Adolescence is a crucial, dynamic developmental period  and there is large heterogeneity in developmental patterns across individuals. Trajectories of alcohol use behaviors may provide more insight into what makes adolescents decide to start drinking and who is more likely to engage in unsafe drinking practices (like binge drinking) than cross-sectional data alone.
Using comprehensive data from the unique large-scaled IMAGEN cohort  including over 2400 young adolescents, we (1) examined the association between autistic traits relating to social skills and rigidity and differences in alcohol use between the ages of 14 and 18, (2) explored the association between these autistic traits and the amount of drinks per occasion and risk of binge drinking, and (3) explored whether there was a differential association between alcohol use and specific autistic traits.
The IMAGEN study is a multi-site multi-national longitudinal research project that includes data on 2462 14-year-old adolescents and their parents. Participants were recruited through high schools in eight European sites across the United Kingdom, Ireland, France, and Germany. Clinical and behavioral data were collected at baseline, and assessments were repeated at 2 (age 16) and 4 years (age 18) follow-up. A detailed description of recruitment and research procedures has been published elsewhere . The study protocol was approved by the King’s College London (KCL) College Research Ethics Committee CREC/06/07-71 and each study site was granted approval from the local research ethics committee. Written consent was obtained from each participant and his or her guardian.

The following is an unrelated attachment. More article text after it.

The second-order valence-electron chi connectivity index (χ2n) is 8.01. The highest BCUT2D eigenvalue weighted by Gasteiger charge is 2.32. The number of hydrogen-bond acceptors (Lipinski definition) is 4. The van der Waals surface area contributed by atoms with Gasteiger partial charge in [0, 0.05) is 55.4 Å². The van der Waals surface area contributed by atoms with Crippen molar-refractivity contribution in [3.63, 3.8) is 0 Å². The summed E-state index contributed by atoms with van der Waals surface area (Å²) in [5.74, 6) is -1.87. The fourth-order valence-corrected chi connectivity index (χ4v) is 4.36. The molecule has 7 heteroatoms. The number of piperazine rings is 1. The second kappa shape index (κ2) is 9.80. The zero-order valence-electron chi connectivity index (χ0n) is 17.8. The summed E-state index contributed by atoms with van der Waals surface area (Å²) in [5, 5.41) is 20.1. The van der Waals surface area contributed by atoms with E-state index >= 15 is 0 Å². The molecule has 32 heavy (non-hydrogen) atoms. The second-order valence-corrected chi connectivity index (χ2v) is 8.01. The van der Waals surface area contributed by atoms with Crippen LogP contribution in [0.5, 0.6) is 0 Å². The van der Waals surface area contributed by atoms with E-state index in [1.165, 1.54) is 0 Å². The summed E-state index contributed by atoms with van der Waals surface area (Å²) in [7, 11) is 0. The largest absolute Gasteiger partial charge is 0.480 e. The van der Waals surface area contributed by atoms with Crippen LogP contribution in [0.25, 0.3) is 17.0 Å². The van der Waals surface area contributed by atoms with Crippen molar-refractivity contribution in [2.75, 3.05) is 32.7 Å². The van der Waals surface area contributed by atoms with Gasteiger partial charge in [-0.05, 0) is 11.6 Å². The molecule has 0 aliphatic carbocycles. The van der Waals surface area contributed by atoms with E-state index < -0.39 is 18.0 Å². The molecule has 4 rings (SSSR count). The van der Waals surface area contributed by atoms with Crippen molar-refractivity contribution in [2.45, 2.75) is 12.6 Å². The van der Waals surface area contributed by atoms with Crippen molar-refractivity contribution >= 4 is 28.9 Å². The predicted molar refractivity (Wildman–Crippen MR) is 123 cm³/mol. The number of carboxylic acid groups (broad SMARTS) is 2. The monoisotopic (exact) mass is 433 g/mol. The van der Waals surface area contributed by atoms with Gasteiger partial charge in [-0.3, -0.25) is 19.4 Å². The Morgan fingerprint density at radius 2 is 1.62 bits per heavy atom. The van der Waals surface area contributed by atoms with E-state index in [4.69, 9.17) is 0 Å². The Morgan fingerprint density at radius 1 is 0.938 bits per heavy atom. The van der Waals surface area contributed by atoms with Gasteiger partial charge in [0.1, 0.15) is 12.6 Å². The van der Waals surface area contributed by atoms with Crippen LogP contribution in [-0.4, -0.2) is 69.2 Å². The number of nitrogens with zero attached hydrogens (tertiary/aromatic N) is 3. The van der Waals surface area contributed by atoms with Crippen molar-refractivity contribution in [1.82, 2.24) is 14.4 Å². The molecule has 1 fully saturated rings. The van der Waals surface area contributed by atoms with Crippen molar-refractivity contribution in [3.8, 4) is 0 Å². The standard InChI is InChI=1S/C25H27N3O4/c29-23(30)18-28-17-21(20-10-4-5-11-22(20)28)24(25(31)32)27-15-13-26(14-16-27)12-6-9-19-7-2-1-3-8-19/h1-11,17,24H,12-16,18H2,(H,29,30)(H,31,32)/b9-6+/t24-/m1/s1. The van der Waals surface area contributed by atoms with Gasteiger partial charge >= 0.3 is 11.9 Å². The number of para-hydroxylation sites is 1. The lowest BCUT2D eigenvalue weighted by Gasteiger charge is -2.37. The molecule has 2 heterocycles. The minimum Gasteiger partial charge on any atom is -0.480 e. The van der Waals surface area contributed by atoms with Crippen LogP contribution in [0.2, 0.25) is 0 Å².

Social preference and rigidity
To assess autistic traits in the IMAGEN population, items were derived from the following scales designed to capture personality traits and behavior in non-clinical populations:
The Neuroticism, Extraversion, Openness Personality Five Factor Inventory (NEO-FFI)  contains 60 questions on separate personality traits organized by the five-factor model (neuroticism, extraversion, openness to experience, agreeableness and conscientiousness). The items are measured on a five-point Likert scale ranging from ‘strongly agree’ to ‘strongly disagree’. We selected three items from this scale: ‘I like to have a lot of people around me’, ‘I usually prefer to do things alone’ and ‘I really enjoy talking to people’.
The Temperament and Character Inventory Questionnaire (TCI)  is a self-report instrument that assesses four temperament (novelty seeking, harm avoidance, reward dependence, and persistence) and three character (self-directness, cooperativeness and self-transcendence) dimensions. It comprises 240 items rated on a five-point Likert scale, ranging from ‘definitely true’ to ‘definitely false’. Two item were selected from the TCI: ‘I hate to change the way I do things, even if many people tell me there is a new and better way to do it’ and ‘I like to pay close attention to details in everything I do’.
The Strengths and Difficulties Questionnaire (SDQ) [33, 34] assesses peer relations, conduct problems, emotional problems, prosocial behaviors and hyperactivity using 25 items on a 3- point Likert scale, ranging from ‘true’ to ‘not true’. From this scale we selected two items: ‘I have one good friend or more’ and ‘I am nervous in new situations. I easily lose confidence’.